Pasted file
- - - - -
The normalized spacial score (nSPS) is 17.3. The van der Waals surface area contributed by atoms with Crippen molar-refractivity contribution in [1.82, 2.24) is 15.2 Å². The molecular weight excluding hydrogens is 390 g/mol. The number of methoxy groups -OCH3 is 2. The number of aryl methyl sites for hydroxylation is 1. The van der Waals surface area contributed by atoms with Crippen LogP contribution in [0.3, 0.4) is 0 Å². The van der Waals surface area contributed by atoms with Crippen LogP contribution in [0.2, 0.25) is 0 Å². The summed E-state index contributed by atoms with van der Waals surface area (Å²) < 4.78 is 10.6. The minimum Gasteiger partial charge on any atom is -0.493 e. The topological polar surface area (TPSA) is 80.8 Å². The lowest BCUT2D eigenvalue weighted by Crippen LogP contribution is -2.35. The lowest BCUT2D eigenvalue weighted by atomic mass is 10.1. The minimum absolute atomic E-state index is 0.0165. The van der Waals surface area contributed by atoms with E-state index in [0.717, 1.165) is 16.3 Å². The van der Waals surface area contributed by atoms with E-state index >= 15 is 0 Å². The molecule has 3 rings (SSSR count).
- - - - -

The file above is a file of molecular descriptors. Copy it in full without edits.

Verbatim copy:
The normalized spacial score (nSPS) is 17.3. The van der Waals surface area contributed by atoms with Crippen molar-refractivity contribution in [1.82, 2.24) is 15.2 Å². The molecular weight excluding hydrogens is 390 g/mol. The number of methoxy groups -OCH3 is 2. The number of aryl methyl sites for hydroxylation is 1. The van der Waals surface area contributed by atoms with Crippen LogP contribution in [0.3, 0.4) is 0 Å². The van der Waals surface area contributed by atoms with Crippen LogP contribution in [0.2, 0.25) is 0 Å². The summed E-state index contributed by atoms with van der Waals surface area (Å²) < 4.78 is 10.6. The minimum Gasteiger partial charge on any atom is -0.493 e. The topological polar surface area (TPSA) is 80.8 Å². The lowest BCUT2D eigenvalue weighted by Crippen LogP contribution is -2.35. The lowest BCUT2D eigenvalue weighted by atomic mass is 10.1. The minimum absolute atomic E-state index is 0.0165. The van der Waals surface area contributed by atoms with E-state index in [0.717, 1.165) is 16.3 Å². The van der Waals surface area contributed by atoms with E-state index >= 15 is 0 Å². The molecule has 3 rings (SSSR count).